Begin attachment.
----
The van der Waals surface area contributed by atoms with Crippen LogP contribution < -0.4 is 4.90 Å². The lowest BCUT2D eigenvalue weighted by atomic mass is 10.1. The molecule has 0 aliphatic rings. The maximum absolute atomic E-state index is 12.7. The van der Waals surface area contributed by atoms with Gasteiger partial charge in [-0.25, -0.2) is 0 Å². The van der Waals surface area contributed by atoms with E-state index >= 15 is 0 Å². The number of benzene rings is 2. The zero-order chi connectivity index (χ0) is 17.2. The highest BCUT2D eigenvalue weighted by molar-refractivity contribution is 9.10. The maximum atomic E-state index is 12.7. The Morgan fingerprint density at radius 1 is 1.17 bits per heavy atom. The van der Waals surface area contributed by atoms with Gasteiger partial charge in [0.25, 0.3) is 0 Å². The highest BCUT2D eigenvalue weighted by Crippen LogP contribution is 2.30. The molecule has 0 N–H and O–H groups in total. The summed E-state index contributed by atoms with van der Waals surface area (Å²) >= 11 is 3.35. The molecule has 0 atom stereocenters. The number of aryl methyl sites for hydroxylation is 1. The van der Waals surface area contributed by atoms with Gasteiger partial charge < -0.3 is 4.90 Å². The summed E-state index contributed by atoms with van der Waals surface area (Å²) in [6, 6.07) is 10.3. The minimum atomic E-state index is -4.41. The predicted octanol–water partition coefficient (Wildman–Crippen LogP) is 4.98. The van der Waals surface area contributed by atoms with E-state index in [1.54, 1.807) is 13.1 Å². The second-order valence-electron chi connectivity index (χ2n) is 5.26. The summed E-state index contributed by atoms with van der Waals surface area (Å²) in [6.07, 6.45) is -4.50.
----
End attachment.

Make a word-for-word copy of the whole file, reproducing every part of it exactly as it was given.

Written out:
The van der Waals surface area contributed by atoms with Crippen LogP contribution < -0.4 is 4.90 Å². The lowest BCUT2D eigenvalue weighted by atomic mass is 10.1. The molecule has 0 aliphatic rings. The maximum absolute atomic E-state index is 12.7. The van der Waals surface area contributed by atoms with Gasteiger partial charge in [-0.25, -0.2) is 0 Å². The van der Waals surface area contributed by atoms with E-state index >= 15 is 0 Å². The number of benzene rings is 2. The zero-order chi connectivity index (χ0) is 17.2. The highest BCUT2D eigenvalue weighted by molar-refractivity contribution is 9.10. The maximum atomic E-state index is 12.7. The Morgan fingerprint density at radius 1 is 1.17 bits per heavy atom. The van der Waals surface area contributed by atoms with Gasteiger partial charge in [0.25, 0.3) is 0 Å². The highest BCUT2D eigenvalue weighted by Crippen LogP contribution is 2.30. The molecule has 0 N–H and O–H groups in total. The summed E-state index contributed by atoms with van der Waals surface area (Å²) >= 11 is 3.35. The molecule has 0 atom stereocenters. The number of aryl methyl sites for hydroxylation is 1. The van der Waals surface area contributed by atoms with Gasteiger partial charge < -0.3 is 4.90 Å². The summed E-state index contributed by atoms with van der Waals surface area (Å²) in [6, 6.07) is 10.3. The minimum atomic E-state index is -4.41. The predicted octanol–water partition coefficient (Wildman–Crippen LogP) is 4.98. The van der Waals surface area contributed by atoms with E-state index in [1.54, 1.807) is 13.1 Å². The second-order valence-electron chi connectivity index (χ2n) is 5.26. The summed E-state index contributed by atoms with van der Waals surface area (Å²) in [6.07, 6.45) is -4.50.